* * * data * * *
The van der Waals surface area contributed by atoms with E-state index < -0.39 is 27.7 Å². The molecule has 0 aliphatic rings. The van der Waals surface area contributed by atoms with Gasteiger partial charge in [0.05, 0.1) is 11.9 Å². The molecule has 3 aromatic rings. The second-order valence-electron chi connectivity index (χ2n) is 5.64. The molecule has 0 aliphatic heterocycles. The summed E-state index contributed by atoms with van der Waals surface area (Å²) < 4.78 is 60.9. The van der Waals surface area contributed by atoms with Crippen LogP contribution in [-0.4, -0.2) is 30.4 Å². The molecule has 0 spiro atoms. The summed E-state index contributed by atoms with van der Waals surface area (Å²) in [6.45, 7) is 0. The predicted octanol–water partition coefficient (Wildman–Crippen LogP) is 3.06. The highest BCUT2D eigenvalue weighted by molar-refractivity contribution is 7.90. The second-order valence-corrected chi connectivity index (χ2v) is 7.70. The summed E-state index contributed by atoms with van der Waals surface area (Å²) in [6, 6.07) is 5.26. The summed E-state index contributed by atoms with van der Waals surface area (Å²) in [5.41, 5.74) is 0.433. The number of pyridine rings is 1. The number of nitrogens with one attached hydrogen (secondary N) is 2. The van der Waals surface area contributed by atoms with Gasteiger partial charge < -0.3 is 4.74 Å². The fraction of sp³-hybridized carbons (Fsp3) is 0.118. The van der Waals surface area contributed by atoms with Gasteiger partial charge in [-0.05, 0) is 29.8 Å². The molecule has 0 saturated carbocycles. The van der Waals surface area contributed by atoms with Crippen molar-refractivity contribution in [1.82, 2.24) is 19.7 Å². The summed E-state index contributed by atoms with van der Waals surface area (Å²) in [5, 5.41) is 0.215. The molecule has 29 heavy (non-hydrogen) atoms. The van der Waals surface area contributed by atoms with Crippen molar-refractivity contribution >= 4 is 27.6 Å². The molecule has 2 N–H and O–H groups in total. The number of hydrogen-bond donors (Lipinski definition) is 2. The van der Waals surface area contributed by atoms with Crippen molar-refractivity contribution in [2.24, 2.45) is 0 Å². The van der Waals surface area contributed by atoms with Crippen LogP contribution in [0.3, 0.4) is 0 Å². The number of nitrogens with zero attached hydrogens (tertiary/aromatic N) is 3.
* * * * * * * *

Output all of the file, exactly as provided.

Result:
The van der Waals surface area contributed by atoms with E-state index < -0.39 is 27.7 Å². The molecule has 0 aliphatic rings. The van der Waals surface area contributed by atoms with Gasteiger partial charge in [0.05, 0.1) is 11.9 Å². The molecule has 3 aromatic rings. The second-order valence-electron chi connectivity index (χ2n) is 5.64. The molecule has 0 aliphatic heterocycles. The summed E-state index contributed by atoms with van der Waals surface area (Å²) < 4.78 is 60.9. The van der Waals surface area contributed by atoms with Crippen LogP contribution in [-0.4, -0.2) is 30.4 Å². The molecule has 0 spiro atoms. The summed E-state index contributed by atoms with van der Waals surface area (Å²) in [6.45, 7) is 0. The predicted octanol–water partition coefficient (Wildman–Crippen LogP) is 3.06. The highest BCUT2D eigenvalue weighted by molar-refractivity contribution is 7.90. The second-order valence-corrected chi connectivity index (χ2v) is 7.70. The summed E-state index contributed by atoms with van der Waals surface area (Å²) in [6, 6.07) is 5.26. The summed E-state index contributed by atoms with van der Waals surface area (Å²) in [5.41, 5.74) is 0.433. The number of pyridine rings is 1. The number of nitrogens with one attached hydrogen (secondary N) is 2. The van der Waals surface area contributed by atoms with Gasteiger partial charge < -0.3 is 4.74 Å². The fraction of sp³-hybridized carbons (Fsp3) is 0.118. The van der Waals surface area contributed by atoms with Gasteiger partial charge in [-0.05, 0) is 29.8 Å². The molecule has 0 saturated carbocycles. The van der Waals surface area contributed by atoms with Crippen molar-refractivity contribution in [1.82, 2.24) is 19.7 Å². The summed E-state index contributed by atoms with van der Waals surface area (Å²) in [5, 5.41) is 0.215. The molecule has 29 heavy (non-hydrogen) atoms. The van der Waals surface area contributed by atoms with Crippen molar-refractivity contribution >= 4 is 27.6 Å². The molecule has 2 N–H and O–H groups in total. The number of hydrogen-bond donors (Lipinski definition) is 2. The van der Waals surface area contributed by atoms with Crippen molar-refractivity contribution in [2.24, 2.45) is 0 Å². The van der Waals surface area contributed by atoms with Crippen LogP contribution in [0.3, 0.4) is 0 Å². The number of nitrogens with zero attached hydrogens (tertiary/aromatic N) is 3.